Rendez-Vous with WWI Memorials in Pas de Calais
Due to its geographical location between England and Germany, Pas-de-Calais has always played an important role in the conflicts that have shaped European and world history.
The Pas-de-Calais region is one of the most important heritage sites in France. Travel to this region is part of your France vacation packages.
Due to its geographical location between England and Germany, the French heritage site of Pas-de-Calais has always played an important role in the conflicts that have shaped European and world history. And at only one hour travel from Paris by train, you can immerse yourself in the wealth of heritage that awaits.
This French travel and tourism destination has a rich history. During WWI, soldiers from across the globe came to the French heritage site, and visitors in France travel to this place to retrace the steps of these brave servicemen who fought to protect the freedom and peace we enjoy today.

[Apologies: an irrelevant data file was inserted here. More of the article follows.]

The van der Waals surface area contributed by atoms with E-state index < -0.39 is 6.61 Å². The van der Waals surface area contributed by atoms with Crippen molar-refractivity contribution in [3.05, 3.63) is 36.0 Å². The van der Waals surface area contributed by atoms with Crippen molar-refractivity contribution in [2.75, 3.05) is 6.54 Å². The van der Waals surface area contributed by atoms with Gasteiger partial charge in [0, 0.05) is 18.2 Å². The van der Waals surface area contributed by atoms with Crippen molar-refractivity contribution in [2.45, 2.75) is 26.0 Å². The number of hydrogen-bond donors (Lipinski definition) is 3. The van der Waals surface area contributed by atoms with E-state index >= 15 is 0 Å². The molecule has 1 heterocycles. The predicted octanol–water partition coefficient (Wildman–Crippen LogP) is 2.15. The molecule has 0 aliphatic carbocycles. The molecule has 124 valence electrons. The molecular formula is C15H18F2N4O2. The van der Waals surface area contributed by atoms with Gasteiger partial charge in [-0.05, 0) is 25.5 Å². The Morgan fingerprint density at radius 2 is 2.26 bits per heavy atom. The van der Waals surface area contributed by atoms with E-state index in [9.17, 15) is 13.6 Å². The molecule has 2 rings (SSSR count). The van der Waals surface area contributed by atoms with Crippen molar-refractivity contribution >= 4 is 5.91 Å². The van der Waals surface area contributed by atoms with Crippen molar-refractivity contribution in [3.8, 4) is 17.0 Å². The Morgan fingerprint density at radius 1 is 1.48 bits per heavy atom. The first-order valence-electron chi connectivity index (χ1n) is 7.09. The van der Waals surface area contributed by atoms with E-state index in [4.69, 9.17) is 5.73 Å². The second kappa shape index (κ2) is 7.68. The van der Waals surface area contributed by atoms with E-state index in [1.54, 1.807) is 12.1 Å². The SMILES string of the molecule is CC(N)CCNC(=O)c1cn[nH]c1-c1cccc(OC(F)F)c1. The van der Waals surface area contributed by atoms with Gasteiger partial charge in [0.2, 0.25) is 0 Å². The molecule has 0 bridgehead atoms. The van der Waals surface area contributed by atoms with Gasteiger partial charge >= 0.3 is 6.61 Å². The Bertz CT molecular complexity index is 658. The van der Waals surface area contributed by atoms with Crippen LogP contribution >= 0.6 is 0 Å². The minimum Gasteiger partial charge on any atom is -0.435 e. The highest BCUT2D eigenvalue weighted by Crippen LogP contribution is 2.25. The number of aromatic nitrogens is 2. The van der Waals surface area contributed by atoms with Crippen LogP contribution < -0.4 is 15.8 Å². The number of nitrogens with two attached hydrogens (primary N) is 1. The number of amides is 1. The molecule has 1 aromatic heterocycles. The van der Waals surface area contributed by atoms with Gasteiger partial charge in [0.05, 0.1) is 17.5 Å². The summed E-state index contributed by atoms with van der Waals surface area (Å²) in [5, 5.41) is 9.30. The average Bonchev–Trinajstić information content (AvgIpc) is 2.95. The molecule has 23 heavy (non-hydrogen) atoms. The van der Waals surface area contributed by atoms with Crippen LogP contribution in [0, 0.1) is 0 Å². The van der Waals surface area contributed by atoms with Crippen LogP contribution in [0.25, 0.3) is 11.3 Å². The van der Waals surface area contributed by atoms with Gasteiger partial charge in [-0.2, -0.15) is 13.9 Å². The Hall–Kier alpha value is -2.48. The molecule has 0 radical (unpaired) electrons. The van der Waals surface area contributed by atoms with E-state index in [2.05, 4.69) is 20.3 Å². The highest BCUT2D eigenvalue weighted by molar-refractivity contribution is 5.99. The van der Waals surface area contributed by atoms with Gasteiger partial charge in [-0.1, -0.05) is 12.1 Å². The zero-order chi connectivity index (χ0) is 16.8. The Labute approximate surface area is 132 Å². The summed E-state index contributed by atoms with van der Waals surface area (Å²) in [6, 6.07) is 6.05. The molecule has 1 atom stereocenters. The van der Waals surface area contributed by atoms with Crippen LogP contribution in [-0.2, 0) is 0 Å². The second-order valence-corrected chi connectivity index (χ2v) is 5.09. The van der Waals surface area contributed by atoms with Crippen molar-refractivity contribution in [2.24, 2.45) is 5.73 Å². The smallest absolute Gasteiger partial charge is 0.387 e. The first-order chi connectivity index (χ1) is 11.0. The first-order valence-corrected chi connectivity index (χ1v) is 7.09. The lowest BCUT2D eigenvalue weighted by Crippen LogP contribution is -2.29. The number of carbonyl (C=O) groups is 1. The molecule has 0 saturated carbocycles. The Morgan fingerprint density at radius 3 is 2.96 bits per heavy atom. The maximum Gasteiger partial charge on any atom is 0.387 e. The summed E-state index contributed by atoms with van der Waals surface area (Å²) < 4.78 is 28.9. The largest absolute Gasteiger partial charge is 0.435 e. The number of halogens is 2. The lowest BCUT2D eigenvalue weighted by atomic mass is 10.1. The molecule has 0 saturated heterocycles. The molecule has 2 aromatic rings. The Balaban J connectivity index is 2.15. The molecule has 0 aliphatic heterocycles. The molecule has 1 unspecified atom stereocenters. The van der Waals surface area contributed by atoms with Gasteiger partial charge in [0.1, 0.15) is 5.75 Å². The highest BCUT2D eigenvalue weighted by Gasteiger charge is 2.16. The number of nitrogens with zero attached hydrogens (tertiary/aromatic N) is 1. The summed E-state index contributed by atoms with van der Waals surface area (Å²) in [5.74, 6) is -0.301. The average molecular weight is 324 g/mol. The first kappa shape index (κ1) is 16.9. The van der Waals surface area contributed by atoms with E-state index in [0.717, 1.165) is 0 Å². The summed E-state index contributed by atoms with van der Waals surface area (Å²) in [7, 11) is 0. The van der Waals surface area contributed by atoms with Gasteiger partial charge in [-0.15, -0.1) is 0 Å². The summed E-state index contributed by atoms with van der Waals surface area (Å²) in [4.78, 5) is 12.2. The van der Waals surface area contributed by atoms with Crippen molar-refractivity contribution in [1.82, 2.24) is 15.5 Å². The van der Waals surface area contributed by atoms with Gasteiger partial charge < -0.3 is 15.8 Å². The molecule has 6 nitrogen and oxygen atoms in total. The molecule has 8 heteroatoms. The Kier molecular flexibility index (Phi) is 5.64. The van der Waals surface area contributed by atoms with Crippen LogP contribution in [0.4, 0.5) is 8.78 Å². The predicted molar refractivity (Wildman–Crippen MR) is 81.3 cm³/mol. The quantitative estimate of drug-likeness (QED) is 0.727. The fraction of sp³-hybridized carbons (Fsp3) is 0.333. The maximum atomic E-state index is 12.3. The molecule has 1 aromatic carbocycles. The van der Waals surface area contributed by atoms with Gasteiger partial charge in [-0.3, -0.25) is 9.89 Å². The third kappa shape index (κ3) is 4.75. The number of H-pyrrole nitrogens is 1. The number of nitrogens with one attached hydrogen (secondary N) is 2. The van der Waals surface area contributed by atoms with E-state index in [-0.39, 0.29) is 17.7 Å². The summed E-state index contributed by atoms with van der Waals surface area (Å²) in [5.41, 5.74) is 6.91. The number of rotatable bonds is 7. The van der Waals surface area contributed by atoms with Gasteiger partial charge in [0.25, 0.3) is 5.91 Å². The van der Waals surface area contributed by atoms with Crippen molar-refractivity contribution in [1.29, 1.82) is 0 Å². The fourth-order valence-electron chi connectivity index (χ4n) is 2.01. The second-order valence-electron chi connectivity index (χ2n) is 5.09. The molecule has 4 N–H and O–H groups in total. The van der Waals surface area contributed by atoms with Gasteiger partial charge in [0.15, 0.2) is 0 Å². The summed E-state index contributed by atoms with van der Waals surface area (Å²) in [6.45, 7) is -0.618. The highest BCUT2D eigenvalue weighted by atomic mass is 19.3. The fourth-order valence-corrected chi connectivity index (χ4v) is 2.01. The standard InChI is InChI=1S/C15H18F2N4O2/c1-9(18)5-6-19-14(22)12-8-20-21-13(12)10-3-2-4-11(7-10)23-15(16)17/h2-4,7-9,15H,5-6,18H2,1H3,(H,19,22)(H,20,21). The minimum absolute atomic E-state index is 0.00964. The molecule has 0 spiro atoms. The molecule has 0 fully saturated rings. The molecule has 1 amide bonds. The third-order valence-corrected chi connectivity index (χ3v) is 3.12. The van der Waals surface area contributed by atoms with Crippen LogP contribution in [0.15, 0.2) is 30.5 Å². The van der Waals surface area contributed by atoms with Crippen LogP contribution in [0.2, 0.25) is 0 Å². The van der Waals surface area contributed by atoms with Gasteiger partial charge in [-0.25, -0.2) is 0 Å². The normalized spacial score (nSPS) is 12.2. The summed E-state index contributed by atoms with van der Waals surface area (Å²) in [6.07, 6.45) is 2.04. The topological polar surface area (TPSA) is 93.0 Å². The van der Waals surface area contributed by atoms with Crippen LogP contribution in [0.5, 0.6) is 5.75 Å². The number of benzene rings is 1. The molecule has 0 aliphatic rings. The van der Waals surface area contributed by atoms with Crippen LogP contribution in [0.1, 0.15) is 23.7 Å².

Whether in search of ancestors or simply paying tribute, at French heritage sites like the German bunker, La Coupole, and the underground passageways in Wellington Quarry at Arras, people get closer to the experiences of the soldiers.
Other sites like the Commonwealth War Graves, the Canadian Memorial in Vimy, the national necropolis of Notre Dame de Lorette, or the German cemetery in Neuville-Saint-Vaast honor the fallen.
Native Americans Fighting Abroad
Embark on a France vacation tour. Visit the French heritage site of Pas-de-Calais and discover a little-known fact that Native Americans enlisted and fought in the wars. Moving silently, and with sharp eyes, the Native American warriors made excellent snipers and reconnaissance agents.
This France travel destination region has witnessed the bravery and fierceness of the Native American warriors — feared by German soldiers and respected by their Allied counterparts.
The ARACA (Association de Recherche des Anciens Combattants Amérindiens) is headquarted in Loos-en-Gohelle, a city in Pas-de-Calais. To date, its President, Yann Castelnot, has a list of over 4,000 names of enlisted American Indians.
Among the more well-known Native Americans are Standing Buffalo, the grandson of Sioux chief Sitting Bull, whose grave is found in Ficheux, and Tom Longboat, the marathon champion who used his running skills to carry messages across enemy lines.